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Six easy steps for spring lawn preparation

Six easy steps for spring lawn preparation

Spring lawn care sets your lawn up to get through the coming summer months.

Here are six easy steps to perform.

Step 1 – Cleaning up your lawn

During winter not only do weeds litter your lawn but thatch starts to build up. Thatch is a layer of dead and living grass shoots, stems and roots that shows up between the soil and the grass blades in your lawn.

Raking and removing all leaves is the first step in the spring-cleaning process! But while you are raking your lawn you are also dethatching especially if you dig the rake in deeply. Raking also removes all the dead matted patches where glass blades are stuck together. Raking is a two-fold effect and achieves more than just leaf removal.

A wire or metal rake is more effective than a plastic one.

Step 2 – Aeration

Lawn compaction occurs during the year, especially in high traffic areas. It is also a result of a wet winter where the ground has been moist, and the soil has compacted.

The solution is easy – lawn aeration. You can either aerate your lawn manually with a fork, aeration shoes or hire a lawn core machine at your local Garden Centre.

It’s a winter job that rarely gets done but adds so much benefit.

Step 3 – Fertilising

Spring fertilising jumps-start your lawn for the rest of the growing season and aids its growth progress following the effects of winter, such as browning and thinning. It is also great for keeping your soil nice and healthy – healthy soil means healthy lawn!

When choosing a fertiliser, first make sure it is suitable for your lawn variety. There are a number of different types of fertilisers:

  • Liquid Fertilisers contain the active ingredients which push your lawn to its fullest growing potential in the quickest time. As liquid fertiliser is a quick fix and ignites growth and greening-up of your lawn, it needs to be applied more frequently. They are easily applied through your hose or a spray applicator.
  • Granular Slow-Release Fertiliser is often better value for money if you are looking for a slow-release feed and growth for your lawn over an entire season (three months). Slow release granular fertiliser is easily applied through a hand or push spreader. myhomeTURF recommends Maintain mini slow release fertiliser.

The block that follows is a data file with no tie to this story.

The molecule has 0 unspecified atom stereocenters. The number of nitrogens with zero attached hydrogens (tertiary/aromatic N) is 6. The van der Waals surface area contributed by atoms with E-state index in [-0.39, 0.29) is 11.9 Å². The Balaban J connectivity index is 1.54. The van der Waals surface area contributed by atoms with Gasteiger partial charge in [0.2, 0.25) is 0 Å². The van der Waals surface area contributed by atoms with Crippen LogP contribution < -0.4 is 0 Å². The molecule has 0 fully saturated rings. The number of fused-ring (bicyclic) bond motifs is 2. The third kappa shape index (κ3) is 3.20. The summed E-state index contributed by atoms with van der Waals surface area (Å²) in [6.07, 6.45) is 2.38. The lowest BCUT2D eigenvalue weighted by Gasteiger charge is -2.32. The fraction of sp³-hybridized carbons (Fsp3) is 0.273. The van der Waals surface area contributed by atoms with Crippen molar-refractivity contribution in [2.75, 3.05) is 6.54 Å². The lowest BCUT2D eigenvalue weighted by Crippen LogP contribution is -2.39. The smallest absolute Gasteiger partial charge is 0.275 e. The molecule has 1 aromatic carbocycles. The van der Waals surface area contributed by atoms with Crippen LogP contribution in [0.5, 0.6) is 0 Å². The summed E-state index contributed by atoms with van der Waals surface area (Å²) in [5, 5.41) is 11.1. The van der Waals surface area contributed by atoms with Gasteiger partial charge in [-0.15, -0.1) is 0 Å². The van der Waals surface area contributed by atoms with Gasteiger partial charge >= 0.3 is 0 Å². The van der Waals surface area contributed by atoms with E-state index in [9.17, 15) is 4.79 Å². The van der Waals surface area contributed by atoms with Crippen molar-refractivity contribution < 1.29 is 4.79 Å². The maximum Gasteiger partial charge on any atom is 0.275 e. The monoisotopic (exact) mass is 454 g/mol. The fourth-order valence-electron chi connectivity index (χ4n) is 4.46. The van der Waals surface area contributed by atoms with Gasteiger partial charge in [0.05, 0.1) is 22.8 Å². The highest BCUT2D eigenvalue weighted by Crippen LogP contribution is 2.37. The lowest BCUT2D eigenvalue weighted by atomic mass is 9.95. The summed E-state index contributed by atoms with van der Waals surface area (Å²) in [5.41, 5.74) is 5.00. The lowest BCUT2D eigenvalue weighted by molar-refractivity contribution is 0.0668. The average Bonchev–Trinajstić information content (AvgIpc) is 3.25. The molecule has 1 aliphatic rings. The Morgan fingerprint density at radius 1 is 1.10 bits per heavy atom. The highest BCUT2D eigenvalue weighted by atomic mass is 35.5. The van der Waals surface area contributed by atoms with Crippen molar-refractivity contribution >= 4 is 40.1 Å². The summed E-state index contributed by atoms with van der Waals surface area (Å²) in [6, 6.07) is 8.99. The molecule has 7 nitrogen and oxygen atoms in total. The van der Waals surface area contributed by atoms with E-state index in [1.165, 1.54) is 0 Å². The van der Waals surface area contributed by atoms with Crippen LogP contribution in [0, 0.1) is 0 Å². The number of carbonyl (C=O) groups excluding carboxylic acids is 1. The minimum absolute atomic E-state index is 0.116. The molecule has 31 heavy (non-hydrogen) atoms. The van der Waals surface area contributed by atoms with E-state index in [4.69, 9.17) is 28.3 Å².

• Traditional Fertiliser  are often the cheapest granular fertilisers that cause a quick spike in the growth and greening-up of your lawn. An example of a good quality Traditional Fertiliser is Groturf Fertiliser  that is available from our online shop.
  • Organic Fertiliser is the most natural and environmentally-friendly fertiliser product available. True organic fertilisers are made up of either animal or vegetable matter and contain no artificial or synthetic materials. Application can be through a spreader or by hand depending on what product you purchase.

If you are unsure what fertiliser is right for you, read myhomeTURF’s Concise Lawn Fertiliser Guide or shop our comprehensive range of fertilisers from our online shop.

Step 4 – Watering

As we move into spring the soil is yet to warm up properly and the nights are still cool. Therefore, any deep watering may sit on top of the lawn/soil for longer than expected. To check if your lawn requires water burrow your finger into the lawn and if it is damp don’t water.

As you then move into summer when watering is an issue, you want to make sure you’re using water wisely. Water early in the morning for about 15 minutes so the lawn can absorb the moisture more effectively. Alternately, water parts of the lawn that are most in need (drying out more) or the areas you want to stay green. More watering advice here

Step 5 – Weeds

Springtime is also about removing pesky weeds from your lawn. Depending on whether the weed is an annual or perennial will depend on which pre-emergent or post-emergent herbicide you use.

For example, if you have a problem with annual weeds, such as Crabgrass, then fertilising in spring would go hand-in-hand with the application of pre-emergent herbicides.

Pre-emergence herbicides, as the name suggests, addresses weed control before their seedlings can emerge.

Post-emergent herbicides are used on perennial weeds, such as Dandelions. You can first try removing these perennials by hand, ensuring you remove the whole weed and its roots. Alternately you can purchase a post-emergent herbicide from your local Garden Centre or LawnPride.

Please read the label on any herbicide you may purchase as some are not suitable for Buffalo grasses.

If purchasing a herbicide be sure to check the chemical is suitable for your variety of lawn. More weed advice here

Step 6 – Mowing

Springtime gives you the perfect opportunity to not only revitalise your lawn but also your lawn mower.

Be sure to check the blades, as sharp blades are the key to healthy lawn mowing. Either replace the blades or grind them back yourself or seek the services or your local mower shop.

During spring grasses such as Buffalo, Zoysia, Couch and Kikuyu like to be kept shorter so aim for between 2cm and 4cm in length.

Also, make sure the engine and other key elements are working smoothly. Want more mowing advice? Click here.

If you’re looking to lay a new lawn this spring, check out our varieties –

Or, work out which turf type is best for your home with this handy Quick Lawn Selection Guide.

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